We would then need to take the next step and create an "executive branch" - being an all-powerful PM with full veto power. Why not just erase the 49th Parallel while we're at it, huh?

Anyone who doesn't understand the respect most Senators have for the role, the amount of work they do simply has no clue about how our system works. (SENATORS are the backbones of most committees. MPs from the Commons are too busy dealing with party work and partisan work (very often) to spend much time in committee).

Like under-educated morons we stand and whine about the Senate, claiming they do little work (a lie), and consider re-created our entire system of gov't simply to deal with a small handful of Senators who misused their office. Does that make sense? When a company finds a board member in a challenging position, they don't summarily dismiss the board, all the executives, change the CEO, and merge with another company. You simply set better rules for the board members. Controls on spending.

How to fix the parts of the Senate that need fixing? NOT by appealing to the ignorance of the masses. No. You must enact some simple changes that will work. Attendance: A certain percentage required (outside of illness), or a percentage of salary is cut. While you're at it, let's also fix this with ALL MPs - including those in the Commons.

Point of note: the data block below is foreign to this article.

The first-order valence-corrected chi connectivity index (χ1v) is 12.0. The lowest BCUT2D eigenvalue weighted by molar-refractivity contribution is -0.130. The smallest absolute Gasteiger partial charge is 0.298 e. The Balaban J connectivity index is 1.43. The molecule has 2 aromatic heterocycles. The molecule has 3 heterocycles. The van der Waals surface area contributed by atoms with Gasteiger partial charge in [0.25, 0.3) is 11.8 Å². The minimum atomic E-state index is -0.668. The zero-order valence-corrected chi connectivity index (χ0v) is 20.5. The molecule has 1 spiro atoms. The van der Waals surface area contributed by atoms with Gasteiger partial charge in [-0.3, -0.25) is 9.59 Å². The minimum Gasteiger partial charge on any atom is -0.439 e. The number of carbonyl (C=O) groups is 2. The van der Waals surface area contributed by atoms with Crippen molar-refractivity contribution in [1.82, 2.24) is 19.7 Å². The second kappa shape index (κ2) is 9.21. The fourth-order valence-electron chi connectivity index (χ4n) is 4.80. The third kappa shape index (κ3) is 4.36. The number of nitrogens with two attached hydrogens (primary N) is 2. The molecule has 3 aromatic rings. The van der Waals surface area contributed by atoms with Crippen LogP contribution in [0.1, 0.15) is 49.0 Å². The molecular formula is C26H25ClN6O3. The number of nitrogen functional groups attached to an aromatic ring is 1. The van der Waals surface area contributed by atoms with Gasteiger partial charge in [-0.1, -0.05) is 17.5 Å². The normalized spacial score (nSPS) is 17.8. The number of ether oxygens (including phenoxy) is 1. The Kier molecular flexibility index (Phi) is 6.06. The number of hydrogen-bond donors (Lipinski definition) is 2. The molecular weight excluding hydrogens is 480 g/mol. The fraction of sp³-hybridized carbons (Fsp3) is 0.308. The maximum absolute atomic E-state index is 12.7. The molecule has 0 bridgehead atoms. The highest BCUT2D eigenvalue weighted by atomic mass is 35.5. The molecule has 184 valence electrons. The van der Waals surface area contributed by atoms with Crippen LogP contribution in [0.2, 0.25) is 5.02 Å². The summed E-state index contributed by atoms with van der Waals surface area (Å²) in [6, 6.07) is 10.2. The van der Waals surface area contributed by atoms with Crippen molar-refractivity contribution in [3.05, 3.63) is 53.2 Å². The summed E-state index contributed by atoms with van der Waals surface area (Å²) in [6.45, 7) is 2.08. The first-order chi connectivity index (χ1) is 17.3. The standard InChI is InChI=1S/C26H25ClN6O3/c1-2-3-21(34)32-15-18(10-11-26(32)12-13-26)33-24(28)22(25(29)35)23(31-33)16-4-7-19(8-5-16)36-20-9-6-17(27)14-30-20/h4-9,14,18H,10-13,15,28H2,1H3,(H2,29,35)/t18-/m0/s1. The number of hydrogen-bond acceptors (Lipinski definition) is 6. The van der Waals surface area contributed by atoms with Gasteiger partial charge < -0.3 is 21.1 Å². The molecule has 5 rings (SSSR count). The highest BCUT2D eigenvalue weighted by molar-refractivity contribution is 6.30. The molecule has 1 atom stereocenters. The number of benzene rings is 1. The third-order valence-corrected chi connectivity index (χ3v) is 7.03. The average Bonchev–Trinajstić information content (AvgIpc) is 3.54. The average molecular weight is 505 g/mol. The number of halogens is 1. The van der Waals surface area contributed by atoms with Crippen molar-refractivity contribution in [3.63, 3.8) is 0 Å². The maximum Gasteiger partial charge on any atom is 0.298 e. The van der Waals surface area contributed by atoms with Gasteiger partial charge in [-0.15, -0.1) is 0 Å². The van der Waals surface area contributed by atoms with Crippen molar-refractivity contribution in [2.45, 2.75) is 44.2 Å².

We don't need to re-invent the wheel. The Senate of Canada is responsible for literally millions of man-hours of valuable committee work and legislation. When something is not working in Canada, you can almost be certain that it will be a Senator who will spend the needed time to investigate it and make it work - without the shadow of seeking "re-election" all the time.

WesternGrit said...

Oh... And if someone wants to complain about "partisan" Senators... this is exactly what the system is made to balance. As parties are elected they appoint senators. Liberal PMs and PC PMs appointed Senators from all parties.

Groups which often don't get elected are the most well-represented in Senate: farmers, artists, musicians, women, visible minorities, etc. Community activists and Canadian heroes are in the Senate. People who care deeply about the nation as a whole.

Knowing the work of many Senators, I see how wonderfully NON-partisan their action is, and how involved in their communities they become. They truly provide sober second thought to our process.